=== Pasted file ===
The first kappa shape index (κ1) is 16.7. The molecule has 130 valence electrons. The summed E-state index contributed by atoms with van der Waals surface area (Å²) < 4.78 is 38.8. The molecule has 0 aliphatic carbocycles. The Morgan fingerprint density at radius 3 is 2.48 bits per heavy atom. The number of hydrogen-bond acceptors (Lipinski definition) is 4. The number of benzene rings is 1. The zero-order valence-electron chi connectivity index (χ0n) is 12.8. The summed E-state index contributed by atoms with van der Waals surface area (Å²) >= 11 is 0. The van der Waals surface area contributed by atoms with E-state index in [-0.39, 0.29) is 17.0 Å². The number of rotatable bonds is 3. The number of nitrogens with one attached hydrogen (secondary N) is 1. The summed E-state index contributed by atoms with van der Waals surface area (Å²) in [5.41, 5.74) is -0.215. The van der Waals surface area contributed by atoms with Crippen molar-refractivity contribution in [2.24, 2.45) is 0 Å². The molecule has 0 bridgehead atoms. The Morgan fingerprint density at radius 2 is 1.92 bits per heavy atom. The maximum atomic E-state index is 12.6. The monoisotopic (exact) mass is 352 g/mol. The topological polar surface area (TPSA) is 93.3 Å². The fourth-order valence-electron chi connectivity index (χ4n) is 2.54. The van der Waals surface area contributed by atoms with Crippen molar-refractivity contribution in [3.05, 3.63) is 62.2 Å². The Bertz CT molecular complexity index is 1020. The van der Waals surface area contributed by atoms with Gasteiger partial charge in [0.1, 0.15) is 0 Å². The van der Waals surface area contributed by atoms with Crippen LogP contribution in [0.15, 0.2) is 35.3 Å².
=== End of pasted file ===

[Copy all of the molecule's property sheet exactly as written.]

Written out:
The first kappa shape index (κ1) is 16.7. The molecule has 130 valence electrons. The summed E-state index contributed by atoms with van der Waals surface area (Å²) < 4.78 is 38.8. The molecule has 0 aliphatic carbocycles. The Morgan fingerprint density at radius 3 is 2.48 bits per heavy atom. The number of hydrogen-bond acceptors (Lipinski definition) is 4. The number of benzene rings is 1. The zero-order valence-electron chi connectivity index (χ0n) is 12.8. The summed E-state index contributed by atoms with van der Waals surface area (Å²) >= 11 is 0. The van der Waals surface area contributed by atoms with E-state index in [-0.39, 0.29) is 17.0 Å². The number of rotatable bonds is 3. The number of nitrogens with one attached hydrogen (secondary N) is 1. The summed E-state index contributed by atoms with van der Waals surface area (Å²) in [5.41, 5.74) is -0.215. The van der Waals surface area contributed by atoms with Crippen molar-refractivity contribution in [2.24, 2.45) is 0 Å². The molecule has 0 bridgehead atoms. The Morgan fingerprint density at radius 2 is 1.92 bits per heavy atom. The maximum atomic E-state index is 12.6. The monoisotopic (exact) mass is 352 g/mol. The topological polar surface area (TPSA) is 93.3 Å². The fourth-order valence-electron chi connectivity index (χ4n) is 2.54. The van der Waals surface area contributed by atoms with Crippen molar-refractivity contribution in [3.05, 3.63) is 62.2 Å². The Bertz CT molecular complexity index is 1020. The van der Waals surface area contributed by atoms with Gasteiger partial charge in [0.1, 0.15) is 0 Å². The van der Waals surface area contributed by atoms with Crippen LogP contribution in [0.15, 0.2) is 35.3 Å².